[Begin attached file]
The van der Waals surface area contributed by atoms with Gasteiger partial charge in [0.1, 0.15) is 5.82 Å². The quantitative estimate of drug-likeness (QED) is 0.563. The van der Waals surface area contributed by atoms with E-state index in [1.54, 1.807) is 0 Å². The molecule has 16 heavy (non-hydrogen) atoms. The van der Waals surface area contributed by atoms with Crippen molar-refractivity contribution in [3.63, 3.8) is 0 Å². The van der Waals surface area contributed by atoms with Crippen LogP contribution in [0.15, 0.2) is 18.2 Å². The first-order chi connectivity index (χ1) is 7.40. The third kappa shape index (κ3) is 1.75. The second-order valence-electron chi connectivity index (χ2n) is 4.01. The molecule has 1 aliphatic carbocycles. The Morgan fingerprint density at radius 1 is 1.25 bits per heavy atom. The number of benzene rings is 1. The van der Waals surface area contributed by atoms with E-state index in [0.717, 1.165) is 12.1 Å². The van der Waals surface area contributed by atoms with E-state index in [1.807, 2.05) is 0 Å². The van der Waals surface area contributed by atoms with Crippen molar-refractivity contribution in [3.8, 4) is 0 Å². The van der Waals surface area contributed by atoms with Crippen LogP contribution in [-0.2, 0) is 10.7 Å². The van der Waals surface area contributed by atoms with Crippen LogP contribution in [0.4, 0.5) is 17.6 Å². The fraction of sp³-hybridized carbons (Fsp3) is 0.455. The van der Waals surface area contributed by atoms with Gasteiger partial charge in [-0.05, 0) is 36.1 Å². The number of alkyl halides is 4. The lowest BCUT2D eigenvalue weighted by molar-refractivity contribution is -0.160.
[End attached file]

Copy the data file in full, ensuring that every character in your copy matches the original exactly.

The van der Waals surface area contributed by atoms with Gasteiger partial charge in [0.1, 0.15) is 5.82 Å². The quantitative estimate of drug-likeness (QED) is 0.563. The van der Waals surface area contributed by atoms with E-state index in [1.54, 1.807) is 0 Å². The molecule has 16 heavy (non-hydrogen) atoms. The van der Waals surface area contributed by atoms with Crippen molar-refractivity contribution in [3.63, 3.8) is 0 Å². The van der Waals surface area contributed by atoms with Crippen LogP contribution in [0.15, 0.2) is 18.2 Å². The first-order chi connectivity index (χ1) is 7.40. The third kappa shape index (κ3) is 1.75. The second-order valence-electron chi connectivity index (χ2n) is 4.01. The molecule has 1 aliphatic carbocycles. The Morgan fingerprint density at radius 1 is 1.25 bits per heavy atom. The number of benzene rings is 1. The van der Waals surface area contributed by atoms with E-state index in [0.717, 1.165) is 12.1 Å². The van der Waals surface area contributed by atoms with E-state index in [1.807, 2.05) is 0 Å². The van der Waals surface area contributed by atoms with Crippen molar-refractivity contribution in [3.8, 4) is 0 Å². The van der Waals surface area contributed by atoms with Crippen LogP contribution in [-0.2, 0) is 10.7 Å². The van der Waals surface area contributed by atoms with Crippen LogP contribution in [0.4, 0.5) is 17.6 Å². The fraction of sp³-hybridized carbons (Fsp3) is 0.455. The van der Waals surface area contributed by atoms with Gasteiger partial charge in [-0.05, 0) is 36.1 Å². The number of alkyl halides is 4. The lowest BCUT2D eigenvalue weighted by molar-refractivity contribution is -0.160.